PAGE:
Even with these almost unbelievable stories, the survival tactics adopted these days go beyond mere using of biological children as collateral – the practice appears to be assuming different and in fact scarier dimensions by the day.
A drinking joint operator in Port Harcourt, the Rivers State capital, Ibiba Dakoru, told our correspondent during a telephone conversation in the course of the week that some customers now plead with her to convert drinks bought for them by friends into money so that they purchase food items with it.
According to her, customers in this category would only drink around one or two from about four or more bottles bought for them by buoyant friends while pleading with her to convert the rest to money. She said she started witnessing the trend among her customers three weeks ago.
“It came as a big shock to me when some of my customers started asking me to convert some bottles of beer bought for them into money so that they can use it to eat and also take care of petty responsibilities at home. If for example they are given four bottles, they would only drink one or two and beg me to please bear with them and give them the rest as cash. Even though I want to make sales, I cannot deny any person such request especially when it is to take care of feeding. I am already used to this type of thing from customers now,” she said.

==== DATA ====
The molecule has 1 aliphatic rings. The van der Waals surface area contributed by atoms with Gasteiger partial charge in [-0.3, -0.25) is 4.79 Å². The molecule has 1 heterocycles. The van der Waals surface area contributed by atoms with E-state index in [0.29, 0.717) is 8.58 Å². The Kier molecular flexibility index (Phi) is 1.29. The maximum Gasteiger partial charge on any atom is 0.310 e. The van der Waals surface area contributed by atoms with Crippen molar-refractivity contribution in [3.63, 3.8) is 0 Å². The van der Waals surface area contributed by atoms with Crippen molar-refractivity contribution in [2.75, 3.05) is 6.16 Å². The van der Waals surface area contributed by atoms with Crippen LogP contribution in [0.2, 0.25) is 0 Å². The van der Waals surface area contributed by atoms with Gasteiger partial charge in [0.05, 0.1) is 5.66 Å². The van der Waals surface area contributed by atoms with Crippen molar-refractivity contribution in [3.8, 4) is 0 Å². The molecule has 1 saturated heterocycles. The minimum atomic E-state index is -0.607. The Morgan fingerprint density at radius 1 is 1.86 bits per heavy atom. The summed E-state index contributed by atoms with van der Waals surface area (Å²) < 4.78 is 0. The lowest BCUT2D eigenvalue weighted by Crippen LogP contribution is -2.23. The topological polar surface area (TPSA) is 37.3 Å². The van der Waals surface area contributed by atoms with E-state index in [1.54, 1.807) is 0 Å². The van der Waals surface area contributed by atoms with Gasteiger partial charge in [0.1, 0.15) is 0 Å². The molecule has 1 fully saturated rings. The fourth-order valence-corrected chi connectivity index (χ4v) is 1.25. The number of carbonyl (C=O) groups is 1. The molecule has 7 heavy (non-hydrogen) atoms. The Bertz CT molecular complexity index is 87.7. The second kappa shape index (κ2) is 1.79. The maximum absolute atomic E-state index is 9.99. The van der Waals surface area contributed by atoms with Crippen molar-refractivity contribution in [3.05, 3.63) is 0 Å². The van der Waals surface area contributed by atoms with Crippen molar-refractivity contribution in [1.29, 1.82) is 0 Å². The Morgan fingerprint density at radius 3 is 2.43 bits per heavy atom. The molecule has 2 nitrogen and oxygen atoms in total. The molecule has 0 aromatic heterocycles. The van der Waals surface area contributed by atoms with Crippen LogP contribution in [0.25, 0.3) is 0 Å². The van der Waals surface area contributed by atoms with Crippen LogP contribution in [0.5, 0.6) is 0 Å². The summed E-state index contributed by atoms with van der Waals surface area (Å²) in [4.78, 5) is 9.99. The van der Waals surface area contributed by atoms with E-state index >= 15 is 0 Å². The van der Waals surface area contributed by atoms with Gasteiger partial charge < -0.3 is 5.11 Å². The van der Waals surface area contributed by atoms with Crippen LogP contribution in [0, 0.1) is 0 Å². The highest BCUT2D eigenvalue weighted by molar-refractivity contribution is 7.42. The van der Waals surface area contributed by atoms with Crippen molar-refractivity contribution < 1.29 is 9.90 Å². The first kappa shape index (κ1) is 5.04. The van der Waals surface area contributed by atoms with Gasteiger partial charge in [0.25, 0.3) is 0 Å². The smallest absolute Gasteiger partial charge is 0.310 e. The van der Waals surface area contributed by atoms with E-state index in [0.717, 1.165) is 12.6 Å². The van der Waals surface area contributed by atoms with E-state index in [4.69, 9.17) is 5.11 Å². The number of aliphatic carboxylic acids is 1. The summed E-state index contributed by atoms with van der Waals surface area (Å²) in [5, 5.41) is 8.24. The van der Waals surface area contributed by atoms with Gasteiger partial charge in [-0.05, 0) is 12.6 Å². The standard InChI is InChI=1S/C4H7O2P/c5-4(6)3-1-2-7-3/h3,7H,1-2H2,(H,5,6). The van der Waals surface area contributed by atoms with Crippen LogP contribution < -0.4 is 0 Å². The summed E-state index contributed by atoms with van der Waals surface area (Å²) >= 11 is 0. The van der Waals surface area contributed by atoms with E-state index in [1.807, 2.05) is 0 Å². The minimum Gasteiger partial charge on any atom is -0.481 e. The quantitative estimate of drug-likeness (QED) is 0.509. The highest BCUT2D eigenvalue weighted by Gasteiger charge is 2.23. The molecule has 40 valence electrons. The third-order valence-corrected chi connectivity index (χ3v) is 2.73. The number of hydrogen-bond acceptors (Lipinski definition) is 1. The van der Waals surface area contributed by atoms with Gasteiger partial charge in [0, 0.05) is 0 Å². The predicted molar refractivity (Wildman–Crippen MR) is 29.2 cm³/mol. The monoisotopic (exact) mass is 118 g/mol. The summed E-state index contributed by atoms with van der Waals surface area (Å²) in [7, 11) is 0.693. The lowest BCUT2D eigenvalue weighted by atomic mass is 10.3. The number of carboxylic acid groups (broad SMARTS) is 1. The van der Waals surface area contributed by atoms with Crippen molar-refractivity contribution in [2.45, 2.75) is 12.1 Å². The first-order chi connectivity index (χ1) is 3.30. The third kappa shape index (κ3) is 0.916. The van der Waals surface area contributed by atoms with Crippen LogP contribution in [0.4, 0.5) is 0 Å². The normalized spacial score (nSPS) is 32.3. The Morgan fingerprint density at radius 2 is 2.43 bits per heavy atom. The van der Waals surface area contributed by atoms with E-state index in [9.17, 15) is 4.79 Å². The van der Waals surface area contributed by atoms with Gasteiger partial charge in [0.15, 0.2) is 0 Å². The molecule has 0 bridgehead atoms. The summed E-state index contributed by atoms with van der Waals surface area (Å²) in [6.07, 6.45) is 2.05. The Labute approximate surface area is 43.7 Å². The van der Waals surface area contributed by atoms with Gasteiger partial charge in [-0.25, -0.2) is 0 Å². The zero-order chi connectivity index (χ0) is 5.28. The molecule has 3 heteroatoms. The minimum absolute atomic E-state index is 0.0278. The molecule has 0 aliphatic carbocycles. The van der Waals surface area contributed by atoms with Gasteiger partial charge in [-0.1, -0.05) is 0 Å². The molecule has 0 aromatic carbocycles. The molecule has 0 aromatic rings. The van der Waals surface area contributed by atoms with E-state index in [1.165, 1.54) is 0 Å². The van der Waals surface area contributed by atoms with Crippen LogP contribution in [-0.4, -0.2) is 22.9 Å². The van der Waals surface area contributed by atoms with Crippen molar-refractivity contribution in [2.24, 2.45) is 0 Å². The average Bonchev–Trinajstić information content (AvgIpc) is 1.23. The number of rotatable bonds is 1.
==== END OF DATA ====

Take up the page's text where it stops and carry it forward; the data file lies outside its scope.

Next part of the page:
A food vendor in the Mile 12 area of Lagos simply known as Iya Mubarak, told Saturday PUNCH that pleas for credits by customers had increased significantly over the last few weeks so much so that her once thriving business is now under severe threat.
According to her, apart from owing debts running into thousands of naira, many customers now use some of their valuable items like mobile phones, shoes, wristwatches and even expensive fabric materials to stand as deposits for meals pending when they’ll be able to offset their bills with her.
“I was shocked when one of my very loyal customers came to me that he and his family didn’t have anything to eat for the weekend and that he wanted to leave one of his expensive native attire with me as deposit for food pending when he’d be able to raise money to pay me. I felt like crying at that point because this is a man that paid me cash every time he came around no matter the amount of the food he bought.